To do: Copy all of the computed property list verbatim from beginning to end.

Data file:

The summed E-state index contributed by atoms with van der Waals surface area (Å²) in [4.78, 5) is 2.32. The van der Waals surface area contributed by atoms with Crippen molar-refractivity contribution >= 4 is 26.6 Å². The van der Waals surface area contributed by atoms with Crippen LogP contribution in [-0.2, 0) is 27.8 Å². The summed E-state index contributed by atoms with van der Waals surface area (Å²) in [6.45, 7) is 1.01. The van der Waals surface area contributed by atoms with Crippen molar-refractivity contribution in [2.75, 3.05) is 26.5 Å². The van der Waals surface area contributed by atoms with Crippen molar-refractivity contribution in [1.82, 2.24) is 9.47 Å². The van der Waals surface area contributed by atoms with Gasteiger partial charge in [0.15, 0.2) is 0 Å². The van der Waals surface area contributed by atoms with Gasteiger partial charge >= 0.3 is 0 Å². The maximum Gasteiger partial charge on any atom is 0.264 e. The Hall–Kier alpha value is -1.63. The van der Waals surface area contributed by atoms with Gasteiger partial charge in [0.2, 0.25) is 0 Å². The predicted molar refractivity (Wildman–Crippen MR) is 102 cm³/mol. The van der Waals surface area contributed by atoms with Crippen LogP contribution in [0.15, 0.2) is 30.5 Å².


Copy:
The summed E-state index contributed by atoms with van der Waals surface area (Å²) in [4.78, 5) is 2.32. The van der Waals surface area contributed by atoms with Crippen molar-refractivity contribution >= 4 is 26.6 Å². The van der Waals surface area contributed by atoms with Crippen LogP contribution in [-0.2, 0) is 27.8 Å². The summed E-state index contributed by atoms with van der Waals surface area (Å²) in [6.45, 7) is 1.01. The van der Waals surface area contributed by atoms with Crippen molar-refractivity contribution in [2.75, 3.05) is 26.5 Å². The van der Waals surface area contributed by atoms with Crippen molar-refractivity contribution in [1.82, 2.24) is 9.47 Å². The van der Waals surface area contributed by atoms with Gasteiger partial charge in [0.15, 0.2) is 0 Å². The van der Waals surface area contributed by atoms with Gasteiger partial charge >= 0.3 is 0 Å². The maximum Gasteiger partial charge on any atom is 0.264 e. The Hall–Kier alpha value is -1.63. The van der Waals surface area contributed by atoms with Gasteiger partial charge in [0.2, 0.25) is 0 Å². The predicted molar refractivity (Wildman–Crippen MR) is 102 cm³/mol. The van der Waals surface area contributed by atoms with Crippen LogP contribution in [0.15, 0.2) is 30.5 Å².